—  The relationship with and the need to avoid conflict with other regional and sub-regional strategies, particularly the Development Agency's regional economic strategy and local transport plans. As far as the latter were concerned it was felt there needed to be more positive links with transport in the Green Paper.

    —  How to ensure genuine and comprehensive stakeholder and community involvement in the process and at the same time to resolve conflicts and make the necessary hard choices required for an effective RSS.


  5.1  There was considerable discussion and considerable uncertainty about the Green paper's approach to planning at the sub-regional level:

    —  Some felt the Green Paper's proposals for sub-regional strategies based on a small number of areas such as the conurbations was appropriate, whilst an alternative proposal was put forward which involved the preparation of comprehensive sub-regional "Integrated Development frameworks" based on existing county and unitary authorities. There was clearly no agreed approach for sub-regions from the Group.

    —  There were mixed views about the abolition of structure plans which some felt adequately carried out the sub-regional role.

    —  It was considered that the responsibility for the preparation of sub-regional strategies needs to be clarified but needed to involve the Regional Planning Body in identifying and coordinating their preparation. It was also considered important to utilise the great degree of expertise and resource that exists within the County Councils. These skills should not be lost.

    —  Appropriate sub-regions may cross national or regional boundaries and this needs to be addressed.

    —  The role of the National Parks and how their particular issues are dealt with needs to be addressed.


  6.1  The Regional Review is primarily concerned with the regional level. However, a number of comments were made with regard to the proposed system of Local Development Frameworks (LDFs).

    —  It needs to be made clear as to how the LDFs will fit into the sub-regional level.

    —  There is a danger that the preparation of LDFs with the statement of core policies, action plans and community involvement could become as time consuming to prepare as development plans under the current system, with the consequent problems for the business sector. For example, will action plans all have to be prepared at once or sequentially and will this lead to a series of time consuming and resource intensive public inquiries or hearings.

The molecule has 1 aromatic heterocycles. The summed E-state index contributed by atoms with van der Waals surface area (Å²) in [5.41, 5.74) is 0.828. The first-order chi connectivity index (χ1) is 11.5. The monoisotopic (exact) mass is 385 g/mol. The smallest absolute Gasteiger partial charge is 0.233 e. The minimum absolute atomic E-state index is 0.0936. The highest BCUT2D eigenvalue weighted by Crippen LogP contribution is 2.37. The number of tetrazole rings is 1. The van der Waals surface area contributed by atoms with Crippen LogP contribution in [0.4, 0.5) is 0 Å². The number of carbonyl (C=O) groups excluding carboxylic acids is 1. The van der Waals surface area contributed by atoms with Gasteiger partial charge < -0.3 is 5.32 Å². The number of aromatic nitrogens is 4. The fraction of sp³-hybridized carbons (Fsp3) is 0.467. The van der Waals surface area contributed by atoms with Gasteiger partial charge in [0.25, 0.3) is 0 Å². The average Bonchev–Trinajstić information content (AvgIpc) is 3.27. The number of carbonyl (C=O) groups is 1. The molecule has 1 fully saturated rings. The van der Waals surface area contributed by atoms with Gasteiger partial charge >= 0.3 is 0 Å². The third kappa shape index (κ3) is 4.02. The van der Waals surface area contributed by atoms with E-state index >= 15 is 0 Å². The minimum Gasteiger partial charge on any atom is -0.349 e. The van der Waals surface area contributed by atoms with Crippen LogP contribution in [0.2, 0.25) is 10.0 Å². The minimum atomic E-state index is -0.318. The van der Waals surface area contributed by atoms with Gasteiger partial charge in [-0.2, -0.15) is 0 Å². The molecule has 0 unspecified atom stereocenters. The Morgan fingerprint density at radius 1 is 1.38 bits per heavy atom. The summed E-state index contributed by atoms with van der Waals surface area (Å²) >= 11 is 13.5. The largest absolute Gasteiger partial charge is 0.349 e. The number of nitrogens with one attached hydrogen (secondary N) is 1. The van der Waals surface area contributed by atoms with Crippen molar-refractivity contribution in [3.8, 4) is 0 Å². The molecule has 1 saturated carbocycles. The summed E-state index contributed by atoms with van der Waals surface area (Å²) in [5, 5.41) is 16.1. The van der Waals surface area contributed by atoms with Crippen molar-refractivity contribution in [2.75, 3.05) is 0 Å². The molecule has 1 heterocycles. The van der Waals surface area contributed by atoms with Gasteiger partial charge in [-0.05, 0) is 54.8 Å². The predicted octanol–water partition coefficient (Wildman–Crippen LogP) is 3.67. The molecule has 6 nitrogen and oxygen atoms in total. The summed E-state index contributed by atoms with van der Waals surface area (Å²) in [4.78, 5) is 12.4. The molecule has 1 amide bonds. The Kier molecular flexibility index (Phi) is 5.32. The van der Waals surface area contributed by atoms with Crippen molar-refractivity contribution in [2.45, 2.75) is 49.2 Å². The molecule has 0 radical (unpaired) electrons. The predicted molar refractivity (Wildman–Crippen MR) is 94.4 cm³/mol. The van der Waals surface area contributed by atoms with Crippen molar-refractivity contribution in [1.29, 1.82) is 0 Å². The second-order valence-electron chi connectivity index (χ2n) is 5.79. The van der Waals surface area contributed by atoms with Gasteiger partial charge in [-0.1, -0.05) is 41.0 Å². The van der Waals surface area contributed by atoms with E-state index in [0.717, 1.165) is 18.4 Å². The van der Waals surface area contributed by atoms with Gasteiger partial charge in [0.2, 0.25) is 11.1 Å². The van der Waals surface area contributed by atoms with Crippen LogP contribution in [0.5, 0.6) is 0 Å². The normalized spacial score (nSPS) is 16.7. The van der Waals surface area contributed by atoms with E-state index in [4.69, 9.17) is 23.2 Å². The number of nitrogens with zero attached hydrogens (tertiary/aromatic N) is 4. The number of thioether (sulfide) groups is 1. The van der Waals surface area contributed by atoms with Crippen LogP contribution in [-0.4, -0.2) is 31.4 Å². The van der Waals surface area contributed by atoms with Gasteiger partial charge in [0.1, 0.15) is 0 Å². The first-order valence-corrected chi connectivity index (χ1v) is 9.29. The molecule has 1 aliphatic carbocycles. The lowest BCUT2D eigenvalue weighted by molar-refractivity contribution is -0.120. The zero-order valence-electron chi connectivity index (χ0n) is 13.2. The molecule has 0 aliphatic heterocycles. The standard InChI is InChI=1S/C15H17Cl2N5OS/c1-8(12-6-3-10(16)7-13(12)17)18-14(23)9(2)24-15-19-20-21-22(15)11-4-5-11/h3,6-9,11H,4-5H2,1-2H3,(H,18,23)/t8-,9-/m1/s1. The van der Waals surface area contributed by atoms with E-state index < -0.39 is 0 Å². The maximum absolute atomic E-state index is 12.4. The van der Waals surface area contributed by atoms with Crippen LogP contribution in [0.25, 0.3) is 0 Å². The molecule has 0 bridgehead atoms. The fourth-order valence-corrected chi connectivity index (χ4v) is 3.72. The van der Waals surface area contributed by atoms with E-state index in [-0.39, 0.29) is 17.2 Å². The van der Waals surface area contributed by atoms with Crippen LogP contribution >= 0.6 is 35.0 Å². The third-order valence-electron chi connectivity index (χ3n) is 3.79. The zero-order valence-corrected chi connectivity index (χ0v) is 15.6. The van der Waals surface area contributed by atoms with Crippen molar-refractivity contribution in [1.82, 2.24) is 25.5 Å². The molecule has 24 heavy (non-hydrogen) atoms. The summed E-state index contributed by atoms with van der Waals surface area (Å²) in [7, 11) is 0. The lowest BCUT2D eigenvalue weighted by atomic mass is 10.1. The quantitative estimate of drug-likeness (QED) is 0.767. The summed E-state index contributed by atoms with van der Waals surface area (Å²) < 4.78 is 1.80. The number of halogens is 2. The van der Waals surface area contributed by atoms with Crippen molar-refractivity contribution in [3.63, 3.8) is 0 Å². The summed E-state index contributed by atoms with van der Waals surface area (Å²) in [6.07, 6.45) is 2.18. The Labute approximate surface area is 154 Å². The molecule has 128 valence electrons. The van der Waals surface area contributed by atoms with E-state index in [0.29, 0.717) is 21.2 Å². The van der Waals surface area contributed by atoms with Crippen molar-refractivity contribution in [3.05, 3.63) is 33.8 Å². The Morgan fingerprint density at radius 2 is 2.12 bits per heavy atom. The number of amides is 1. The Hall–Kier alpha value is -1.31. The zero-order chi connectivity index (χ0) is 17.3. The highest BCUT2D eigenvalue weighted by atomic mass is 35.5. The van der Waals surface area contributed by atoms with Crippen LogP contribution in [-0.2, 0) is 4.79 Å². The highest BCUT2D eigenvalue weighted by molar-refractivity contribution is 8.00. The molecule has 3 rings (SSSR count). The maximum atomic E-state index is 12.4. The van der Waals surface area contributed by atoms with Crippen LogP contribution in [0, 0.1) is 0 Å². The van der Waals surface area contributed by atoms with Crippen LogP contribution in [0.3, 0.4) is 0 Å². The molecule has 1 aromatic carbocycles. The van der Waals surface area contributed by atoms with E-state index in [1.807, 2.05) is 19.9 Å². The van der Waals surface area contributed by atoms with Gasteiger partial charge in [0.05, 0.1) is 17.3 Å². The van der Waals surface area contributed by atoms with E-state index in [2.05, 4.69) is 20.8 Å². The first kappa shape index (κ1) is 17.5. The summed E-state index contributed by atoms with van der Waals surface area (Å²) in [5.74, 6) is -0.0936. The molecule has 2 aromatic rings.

7.1  Some parties expressed concerns that as currently interpreted the Green Paper may result in a loss of community rights, in particular with regard to the proposals to introduce Parliamentary Procedures for major infrastructure projects; appearances at public inquiries and the decision not to allow limited third party rights of appeal. The Groups main concern, however, was that community involvement is important at all levels of the planning system, and should be an integral part of the process, it should not create undue delay.

  7.2  One particular point is that the Green Paper gives the impression that if a Statement of Community Involvement is submitted with planning applications, the proposal will be agreed irrespective of community views (paragraph 5.55). This needs to be clarified.


  8.1  The following points emerged from the proceedings:

    —  Differing views were expressed on the level of delegation to officers between loss of democratic accountability and efficiency, however overall this approach was supported by the Group;

    —  Pre-application discussion were generally welcomed but there were concerns about staffing resources and loss of transparency if fees were to be paid. Removal of the approach for outline planning permission was raised as a concern;

    —  Some participants welcomed business planning zones and asked for them to cover wider industrial and business sectors; others felt the existing system is adequate;

    —  There were concerns about reducing planning permission to three years particularly for larger and more complex proposals. The proposal to allow for flexible time limits was felt to be a useful method of overcoming this problem;

    —  The introduction of tariffs was not welcomed and seen as an additional burden on companies who already pay business rates towards local communities. In deed representatives of business expressed a degree of nervousness about the introduction of standard tariffs.


  9.1  Following proceedings five key points emerged:

    —  Need for national spatial development framework;

    —  Need for a streamlining of national planning policies providing greater clarity which will be key to delivering plans at regional and local level;

    —  General acceptance of the role of statutory planning at the regional level but uncertainty of the appropriate way forward below this level;

    —  Need for the quality on decision making to continue to improve and be consistent but with the recognition that this requires increased resources and training of planners and members.

    —  Need for a defining and workable process—which provides speedier decision making to meet the requirements of business while providing for greater community participation.

April 2002